Ode To Asian Chic Reviewed by Momizat on . Designed by Sumessh Menon Associates, Foo at Phoenix Mills in Mumbai adds brilliance and provides stiff competition to the fine dining restaurants in the city B Designed by Sumessh Menon Associates, Foo at Phoenix Mills in Mumbai adds brilliance and provides stiff competition to the fine dining restaurants in the city B Rating: 0
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Ode To Asian Chic

Designed by Sumessh Menon Associates, Foo at Phoenix Mills in Mumbai adds brilliance and provides stiff competition to the fine dining restaurants in the city

By Maria Louis

Foo is an ultra-chic urban oasis that feels like it’s been picked right out of New York’s Meatpacking District and dropped bang in the middle of the ever-evolving Phoenix Mills in Mumbai. ‘Foo’ is Chinese for fortune, blessing or happiness…and in terms of food, it inevitably relates to the joy it brings to patrons. The Asian kitchen celebrates fine ingredients and concentrates on small plates, exemplifying the concept of Asian tapas. Chef Eric Sifu presents a menu that has something for everyone, from dim sum to sushi to the city’s first taste of Nikkei – the Japanese-Peruvian culinary sensation. Pair that with award-winning mixologist Dimitri Lezinska’s never-before-seen concoctions and you have a winner!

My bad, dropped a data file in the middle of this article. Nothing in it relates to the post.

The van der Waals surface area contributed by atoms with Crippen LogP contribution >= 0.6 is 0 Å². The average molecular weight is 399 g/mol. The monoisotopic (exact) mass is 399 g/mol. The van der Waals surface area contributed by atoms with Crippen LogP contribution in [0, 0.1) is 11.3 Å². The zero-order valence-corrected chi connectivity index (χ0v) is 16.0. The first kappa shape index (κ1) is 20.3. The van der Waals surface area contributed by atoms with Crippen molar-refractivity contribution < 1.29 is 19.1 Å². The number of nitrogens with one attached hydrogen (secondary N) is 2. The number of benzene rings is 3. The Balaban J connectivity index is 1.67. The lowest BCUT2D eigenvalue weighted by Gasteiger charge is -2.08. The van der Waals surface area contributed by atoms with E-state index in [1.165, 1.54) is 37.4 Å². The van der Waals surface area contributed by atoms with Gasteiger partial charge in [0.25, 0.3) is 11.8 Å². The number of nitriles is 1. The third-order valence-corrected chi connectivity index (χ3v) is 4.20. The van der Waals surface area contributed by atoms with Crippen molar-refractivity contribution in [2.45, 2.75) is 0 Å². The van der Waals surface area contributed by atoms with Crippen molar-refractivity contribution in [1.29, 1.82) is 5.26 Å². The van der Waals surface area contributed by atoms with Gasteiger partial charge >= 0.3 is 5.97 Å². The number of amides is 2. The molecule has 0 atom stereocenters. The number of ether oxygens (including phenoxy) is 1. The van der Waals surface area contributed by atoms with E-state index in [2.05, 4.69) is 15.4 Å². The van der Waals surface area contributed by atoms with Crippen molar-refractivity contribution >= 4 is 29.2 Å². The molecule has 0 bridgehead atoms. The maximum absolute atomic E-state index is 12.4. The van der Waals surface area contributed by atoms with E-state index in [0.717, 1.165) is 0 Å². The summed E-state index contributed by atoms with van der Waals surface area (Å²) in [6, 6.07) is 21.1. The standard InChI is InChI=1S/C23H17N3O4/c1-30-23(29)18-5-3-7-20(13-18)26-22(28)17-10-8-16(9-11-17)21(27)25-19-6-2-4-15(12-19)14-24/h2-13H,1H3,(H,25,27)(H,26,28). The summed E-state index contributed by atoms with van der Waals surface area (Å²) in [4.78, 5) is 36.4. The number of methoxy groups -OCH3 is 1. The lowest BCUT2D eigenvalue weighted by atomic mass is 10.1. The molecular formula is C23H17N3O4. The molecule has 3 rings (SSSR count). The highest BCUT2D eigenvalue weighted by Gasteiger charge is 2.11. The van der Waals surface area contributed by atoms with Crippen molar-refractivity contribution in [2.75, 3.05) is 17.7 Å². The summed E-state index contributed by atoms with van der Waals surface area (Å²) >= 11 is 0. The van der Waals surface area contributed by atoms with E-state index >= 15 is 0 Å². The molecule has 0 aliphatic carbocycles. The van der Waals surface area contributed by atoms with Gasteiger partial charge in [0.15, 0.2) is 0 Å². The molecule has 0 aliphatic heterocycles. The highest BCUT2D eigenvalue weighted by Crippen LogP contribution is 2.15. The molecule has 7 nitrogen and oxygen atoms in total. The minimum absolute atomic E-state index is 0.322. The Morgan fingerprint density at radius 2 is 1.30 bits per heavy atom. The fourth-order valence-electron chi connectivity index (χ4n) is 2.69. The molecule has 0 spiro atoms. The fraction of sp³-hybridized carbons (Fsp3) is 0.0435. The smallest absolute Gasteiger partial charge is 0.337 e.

Conceptualised and executed by architect Sumessh Menon and his team from Sumessh Menon Associates, the restaurant envelops you in modern sophistication from the moment you walk through the arched-glass entrance highlighted by a bold red sign. The capacious space is enhanced by high ceilings, rich burgundy walls wrapping around the entire restaurant, one complete wall adorned with a saké jar display – inspired by Kazari-daru, cherry blossoms, and a custom terrazzo cast floor with a metal pattern inlay.
The irrefutable showstopper, however, is the ceiling. The designer has succeeded in retaining the original saw tooth roofing of the old mill, which lends an earthy and authentic vibe to the eatery while letting in ample natural light during the day through skylights. “My first visualisation of the space was of something like Buddakan in New York’s Chelsea Market, a classic example of a modern Asian space with subtle touches of Asian design without going over the top,” Menon recalls.
As with all of his avant-garde ventures, lighting played an integral role at Foo. It is one of the key design features of restaurant design, he feels, one that can make or break the entire look of a space. Here, the custom lighting concepts were carefully researched and developed through several trials before achieving the final grandiose effect. One major design element is the abacus light installation, crafted entirely out of crushed banana paper and metal, inspired by the Asian-origin calculating tool. An additional crowning moment comes from the chandelier hung at the private dining area – a customised crushed fabric fixture shaped like the body of a jellyfish. Even the floor and wall lamps are all customised designs, that are products of modern lighting research work.